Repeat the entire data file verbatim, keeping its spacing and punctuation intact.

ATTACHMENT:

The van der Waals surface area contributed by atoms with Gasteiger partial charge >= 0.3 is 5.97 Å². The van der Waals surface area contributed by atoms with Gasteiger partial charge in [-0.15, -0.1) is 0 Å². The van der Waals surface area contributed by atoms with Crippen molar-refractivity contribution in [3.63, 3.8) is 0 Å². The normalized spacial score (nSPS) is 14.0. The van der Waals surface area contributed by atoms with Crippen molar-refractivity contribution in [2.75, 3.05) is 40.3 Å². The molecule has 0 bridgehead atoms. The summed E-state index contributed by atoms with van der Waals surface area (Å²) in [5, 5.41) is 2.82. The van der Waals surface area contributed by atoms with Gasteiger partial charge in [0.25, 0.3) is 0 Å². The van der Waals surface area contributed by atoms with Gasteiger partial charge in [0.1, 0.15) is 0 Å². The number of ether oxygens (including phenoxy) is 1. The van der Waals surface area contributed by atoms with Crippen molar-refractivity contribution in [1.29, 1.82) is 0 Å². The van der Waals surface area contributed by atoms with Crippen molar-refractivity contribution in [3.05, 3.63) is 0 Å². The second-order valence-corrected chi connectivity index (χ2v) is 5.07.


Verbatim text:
The van der Waals surface area contributed by atoms with Gasteiger partial charge >= 0.3 is 5.97 Å². The van der Waals surface area contributed by atoms with Gasteiger partial charge in [-0.15, -0.1) is 0 Å². The van der Waals surface area contributed by atoms with Crippen molar-refractivity contribution in [3.63, 3.8) is 0 Å². The normalized spacial score (nSPS) is 14.0. The van der Waals surface area contributed by atoms with Crippen molar-refractivity contribution in [2.75, 3.05) is 40.3 Å². The molecule has 0 bridgehead atoms. The summed E-state index contributed by atoms with van der Waals surface area (Å²) in [5, 5.41) is 2.82. The van der Waals surface area contributed by atoms with Gasteiger partial charge in [0.25, 0.3) is 0 Å². The van der Waals surface area contributed by atoms with Gasteiger partial charge in [0.1, 0.15) is 0 Å². The number of ether oxygens (including phenoxy) is 1. The van der Waals surface area contributed by atoms with Crippen molar-refractivity contribution in [1.29, 1.82) is 0 Å². The van der Waals surface area contributed by atoms with Crippen molar-refractivity contribution in [3.05, 3.63) is 0 Å². The second-order valence-corrected chi connectivity index (χ2v) is 5.07.